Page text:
3 Ways Your Mobile Site Can Help Your Brick and Mortar

08/09/2017 05:01 am ET Updated Aug 09, 2017

Commerce has been taking a beating recently, with pricing and profits generally down and many retailers shuttering their brick and mortar stores. According to Michael Klein, director of Industry Strategy, Retail at Adobe “the prices for airfare, hotels and pets are the only categories of commerce whose prices are up year-over-year, whereas pricing for every other category of commerce is down.”

In my work as director of Float Design, I hear anxiety from everyone from startups to established global brands that e-commerce is sounding the death-knell of brick and mortar retailers. Although it is easy to see digital vs in-store commercial strategies as pitted against each other is easy, it is also deceptive. I find that it is more productive to focus on seeing each of these as integrated parts of a holistic brand and retail experience. Mobile commerce, in particular, can be increasingly used in conjunction with in-store shopping. Here are three key ways that mobile is useful in aiding brick and mortar stores:

1. Driving In-Store Traffic

Retailers have traditionally used their websites to increase in-store traffic in a number of ways. Store-finders, with maps, can be very effective, especially when combined with announcements promoting in-store events or sales. However, mobile is positioned to take this traditional method of promotion to a new level.

Retailers and brands interested in the new version of e-commerce should certainly take the basic step of setting up their mobile sites to use geolocation to aid customers and remove a good deal of search-engine frustration. Customers using mobile want quick, easy-to-use results. “Brands should start with the basics, such as enabling customers to ”find the nearest store” using geolocation from their mobile.” says Matt Harris, retail client principal at ThoughtWorks.

Proximity marketing can also urge customers to visit the store when they’re nearby. Similarly, personalized ads can appear, based on the customer’s shopping history, to remind customers that a product they browsed for recently is in stock locally or remind them of an in-store promotion.

2. Enhancing the In-Store Shopping Experience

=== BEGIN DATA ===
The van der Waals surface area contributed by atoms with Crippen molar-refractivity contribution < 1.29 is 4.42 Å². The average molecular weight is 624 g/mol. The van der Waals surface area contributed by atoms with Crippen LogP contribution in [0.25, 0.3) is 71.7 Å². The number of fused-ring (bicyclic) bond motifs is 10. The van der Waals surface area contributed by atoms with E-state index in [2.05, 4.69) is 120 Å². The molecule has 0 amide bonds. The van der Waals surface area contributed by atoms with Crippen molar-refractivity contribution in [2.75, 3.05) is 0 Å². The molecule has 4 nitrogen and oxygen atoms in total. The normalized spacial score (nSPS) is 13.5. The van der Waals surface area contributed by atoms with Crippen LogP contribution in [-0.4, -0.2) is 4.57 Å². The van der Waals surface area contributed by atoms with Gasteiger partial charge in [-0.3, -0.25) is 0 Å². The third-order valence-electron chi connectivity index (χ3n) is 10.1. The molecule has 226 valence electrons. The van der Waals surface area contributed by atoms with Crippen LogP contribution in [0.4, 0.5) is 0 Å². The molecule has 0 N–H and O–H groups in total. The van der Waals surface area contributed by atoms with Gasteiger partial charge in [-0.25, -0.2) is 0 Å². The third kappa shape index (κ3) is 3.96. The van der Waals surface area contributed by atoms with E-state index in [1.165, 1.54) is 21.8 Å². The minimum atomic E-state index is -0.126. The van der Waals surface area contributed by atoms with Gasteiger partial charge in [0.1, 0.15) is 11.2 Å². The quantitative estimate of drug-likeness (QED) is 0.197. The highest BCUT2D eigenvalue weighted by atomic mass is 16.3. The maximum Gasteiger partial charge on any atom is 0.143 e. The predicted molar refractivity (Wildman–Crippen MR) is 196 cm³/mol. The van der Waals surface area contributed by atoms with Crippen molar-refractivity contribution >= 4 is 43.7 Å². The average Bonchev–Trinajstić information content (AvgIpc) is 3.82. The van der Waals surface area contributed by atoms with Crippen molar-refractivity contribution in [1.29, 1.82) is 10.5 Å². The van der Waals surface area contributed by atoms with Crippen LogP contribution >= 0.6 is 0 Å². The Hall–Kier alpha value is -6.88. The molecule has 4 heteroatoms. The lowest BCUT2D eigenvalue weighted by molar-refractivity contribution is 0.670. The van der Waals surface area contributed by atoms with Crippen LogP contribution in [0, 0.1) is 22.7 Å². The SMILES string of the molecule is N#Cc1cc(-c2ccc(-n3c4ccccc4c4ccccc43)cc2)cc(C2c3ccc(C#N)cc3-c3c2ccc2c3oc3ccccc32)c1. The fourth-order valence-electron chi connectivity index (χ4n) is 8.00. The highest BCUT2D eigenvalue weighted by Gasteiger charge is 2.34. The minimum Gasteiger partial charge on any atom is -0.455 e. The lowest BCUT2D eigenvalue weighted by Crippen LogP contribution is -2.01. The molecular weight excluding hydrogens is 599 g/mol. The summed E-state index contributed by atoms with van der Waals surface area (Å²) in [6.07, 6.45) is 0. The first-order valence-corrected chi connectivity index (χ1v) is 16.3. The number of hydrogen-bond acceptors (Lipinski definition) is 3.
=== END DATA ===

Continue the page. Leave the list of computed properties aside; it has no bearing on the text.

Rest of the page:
Once customers are at a brick and mortar retail location, the shopping experience can certainly be enhanced through mobile, by giving easy access to accurate product data, as well as clear instructions on where specific products are located in the store, for example.

To create a positive shopping experience, websites need to be properly optimized for impatient mobile shoppers. While desktop visitors tend to browse and don’t mind a longer customer journey, an efficient search is particularly important for mobile customers. Klein describes this style of shopper as the “spearfisher” and emphasizes “Internal search must work! Due to the small screen size, mobile consumers are more apt to engage with your internal search than trying to navigate through pages of products.”

Filtering is also important for mobile users. “The mobile shopper doesn’t have time to sift through pages and pages of content -- mobile sites should prioritize search functionality and navigation, so customers can easily retrieve the information they need.” says Jamie Anderson, SVP and CMO of SAP Hybris.

Beyond simply locating specific products for a customer, e-commerce websites may also provide a range of in-depth product information, reviews, videos and instructional information. These features may be difficult to replicate in the brick and mortar environment, but they are ideally suited for mobile.

3. Easing the Checkout Process

Customer expectations are at an all-time high and customers expect the same seamless buying experience in-store that they find online. There’s a huge benefit to be had by easing friction around the purchasing process and by converting potential customers to active buyers while they are in-store.

Mobile can help with this in several ways, from easing the checkout process to offering information on loyalty programs, or even accepting online payments.

Even small changes like optimizing checkout forms can help -- for instance showing the number keyboard when customers need to fill in their phone number can increase conversions. “Auto-complete of forms is also helpful, when a retailer has opt-in data available to complete these forms that will help speed up checkout and be a lift to conversion” says Klein.

From attracting more customers to the store, to augmenting the decision-making process and finally to easing the actual purchase, the smart use of mobile can be leveraged to create a competitive advantage for brick and mortar retailers. “Friction is the purchase killer -- whatever you can do to prevent disrupting the flow of a shopper is a must.” emphasizes Stefan Weitz, Executive Vice President, Technology Services at Radial. The next wave of omnichannel marketing will increasingly rely on mobile to ease the customer experience whether in-store or online.

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